Smooth As A Cat, who has an Equi-Stat sire record of more than $29 million with 1,200-plus performers, mostly in cutting. The almost unanimous feeling among them, Manion said, was to “hit the brakes right now because we don’t know what the long-lasting effects of this will be.”
Faced with a crisis on top of a crisis, the brain trust at Manion Ranch found a solution that was good for both business and the industry. The Manions temporarily cut Smooth As A Cat’s breeding fee by 66% for the rest of this season. Prospective breeders can also get in on that price for next season if they purchase the breeding by the end of this season. There is also no limit per breeder.
Within 15 minutes of beginning a social media campaign for the offer, Manion Ranch booked four breedings.
In three days, it booked 100.
“We thought maybe we could give back to the industry that has been so good to us,” Manion said. “We said, ‘You know what, we need to do this.’ We think it’s important. We think it’s a good gesture.
“It’s really humbling and very special to hear from people who maybe didn’t have the chance to breed to him before. The response has been unreal, unbelievable.”
The Manions also created a clever way for Havey, who manages the business’ social media platforms, to promote the offer: A picture of Smooth As A Cat wearing a medical facemask by way of photo-editing software.
“We put our heads together on that,” Manion said. “We’re trying to maintain a sense of humor while understanding the gravity of the situation.
“We definitely understand the seriousness of the virus.”
EMILY MEYER: ON THE FRONT LINES
Cutter Dylan Meyer lives near one of COVID-19’s initial frontlines, San Francisco. His wife, Emily, was prepared to be right in the middle of it.
Last week, Emily was on a stretch of 12 consecutive days of 12-hour days as a respiratory therapist at the University of California Davis, about an hour north and east of San Francisco.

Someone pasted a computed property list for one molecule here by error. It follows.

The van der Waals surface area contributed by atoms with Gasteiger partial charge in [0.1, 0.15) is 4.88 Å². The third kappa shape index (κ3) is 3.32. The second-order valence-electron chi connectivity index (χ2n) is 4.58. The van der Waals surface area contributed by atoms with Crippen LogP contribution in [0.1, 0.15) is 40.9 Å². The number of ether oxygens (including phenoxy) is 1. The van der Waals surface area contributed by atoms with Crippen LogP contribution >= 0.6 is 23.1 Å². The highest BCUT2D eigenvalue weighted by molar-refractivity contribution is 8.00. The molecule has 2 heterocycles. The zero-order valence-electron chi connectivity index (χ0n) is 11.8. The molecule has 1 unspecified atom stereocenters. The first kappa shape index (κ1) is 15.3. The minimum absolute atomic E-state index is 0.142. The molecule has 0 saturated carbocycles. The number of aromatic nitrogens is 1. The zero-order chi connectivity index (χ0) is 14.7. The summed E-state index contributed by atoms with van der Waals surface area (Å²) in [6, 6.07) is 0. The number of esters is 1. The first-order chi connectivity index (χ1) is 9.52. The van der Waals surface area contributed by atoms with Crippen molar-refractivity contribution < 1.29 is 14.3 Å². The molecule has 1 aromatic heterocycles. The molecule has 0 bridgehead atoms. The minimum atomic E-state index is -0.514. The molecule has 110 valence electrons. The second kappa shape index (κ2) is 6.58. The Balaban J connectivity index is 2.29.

In the War on Coronavirus, that is the frontline.
“They’ve only had a limited number of patients,” Meyer said last week, “but they’re preparing for what they’re expecting in the next two weeks.”
Respiratory therapists, or “RTs” as they’re called in hospital wards, “do a ton,” said one nurse. “They don’t get enough credit.”
Simply put, patients with COVID-19, which focuses on one’s lungs, would die without RTs.
Therapists manage life-support or life-giving ventilators, as well as other equipment related to cardiopulmonary issues. They analyze chest X-rays in addition to blood samples to gauge oxygen and other gases.
“If this thing gets bigger, it’s one of those things in their hands to deal with,” Meyer said.
While working long stretches, Emily is staying with her mother, a nurse at a local hospital.
“She’s being extra careful,” Meyer said. “Her biggest concern is when she comes back to the ranch, she’s not bringing anything back with her.”
The couple is bracing for a residual economic crunch that hasn’t fully manifested at the ranch, though Meyer vowed to do “whatever we need to do to make a living on horseback.”
“We’ve been through tough times before,” Meyer said, “and we’ll ride this one out, too.”